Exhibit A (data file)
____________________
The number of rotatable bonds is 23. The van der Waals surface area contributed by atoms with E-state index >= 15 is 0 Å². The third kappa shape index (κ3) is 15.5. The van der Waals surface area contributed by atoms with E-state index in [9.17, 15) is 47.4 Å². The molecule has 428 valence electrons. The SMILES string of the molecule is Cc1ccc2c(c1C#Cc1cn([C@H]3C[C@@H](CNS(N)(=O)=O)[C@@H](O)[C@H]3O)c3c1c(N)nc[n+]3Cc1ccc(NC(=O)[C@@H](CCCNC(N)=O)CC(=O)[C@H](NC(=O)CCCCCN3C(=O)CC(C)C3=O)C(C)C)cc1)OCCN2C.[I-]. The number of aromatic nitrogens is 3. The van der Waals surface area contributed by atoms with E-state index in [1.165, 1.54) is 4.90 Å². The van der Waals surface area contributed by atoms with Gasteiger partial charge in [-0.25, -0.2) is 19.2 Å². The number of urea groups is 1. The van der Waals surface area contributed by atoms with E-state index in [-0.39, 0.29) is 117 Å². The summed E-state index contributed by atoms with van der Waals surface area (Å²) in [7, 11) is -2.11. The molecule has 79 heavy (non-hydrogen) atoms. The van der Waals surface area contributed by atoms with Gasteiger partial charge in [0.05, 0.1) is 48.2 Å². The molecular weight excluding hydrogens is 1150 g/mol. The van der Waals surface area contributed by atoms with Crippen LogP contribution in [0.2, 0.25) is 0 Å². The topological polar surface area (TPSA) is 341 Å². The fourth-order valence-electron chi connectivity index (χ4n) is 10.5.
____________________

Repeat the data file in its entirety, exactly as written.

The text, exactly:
The number of rotatable bonds is 23. The van der Waals surface area contributed by atoms with E-state index >= 15 is 0 Å². The third kappa shape index (κ3) is 15.5. The van der Waals surface area contributed by atoms with E-state index in [9.17, 15) is 47.4 Å². The molecule has 428 valence electrons. The SMILES string of the molecule is Cc1ccc2c(c1C#Cc1cn([C@H]3C[C@@H](CNS(N)(=O)=O)[C@@H](O)[C@H]3O)c3c1c(N)nc[n+]3Cc1ccc(NC(=O)[C@@H](CCCNC(N)=O)CC(=O)[C@H](NC(=O)CCCCCN3C(=O)CC(C)C3=O)C(C)C)cc1)OCCN2C.[I-]. The number of aromatic nitrogens is 3. The van der Waals surface area contributed by atoms with E-state index in [1.165, 1.54) is 4.90 Å². The van der Waals surface area contributed by atoms with Gasteiger partial charge in [-0.25, -0.2) is 19.2 Å². The number of urea groups is 1. The van der Waals surface area contributed by atoms with E-state index in [-0.39, 0.29) is 117 Å². The summed E-state index contributed by atoms with van der Waals surface area (Å²) in [7, 11) is -2.11. The molecule has 79 heavy (non-hydrogen) atoms. The van der Waals surface area contributed by atoms with Gasteiger partial charge in [0.05, 0.1) is 48.2 Å². The molecular weight excluding hydrogens is 1150 g/mol. The van der Waals surface area contributed by atoms with Crippen LogP contribution in [0.2, 0.25) is 0 Å². The topological polar surface area (TPSA) is 341 Å². The fourth-order valence-electron chi connectivity index (χ4n) is 10.5.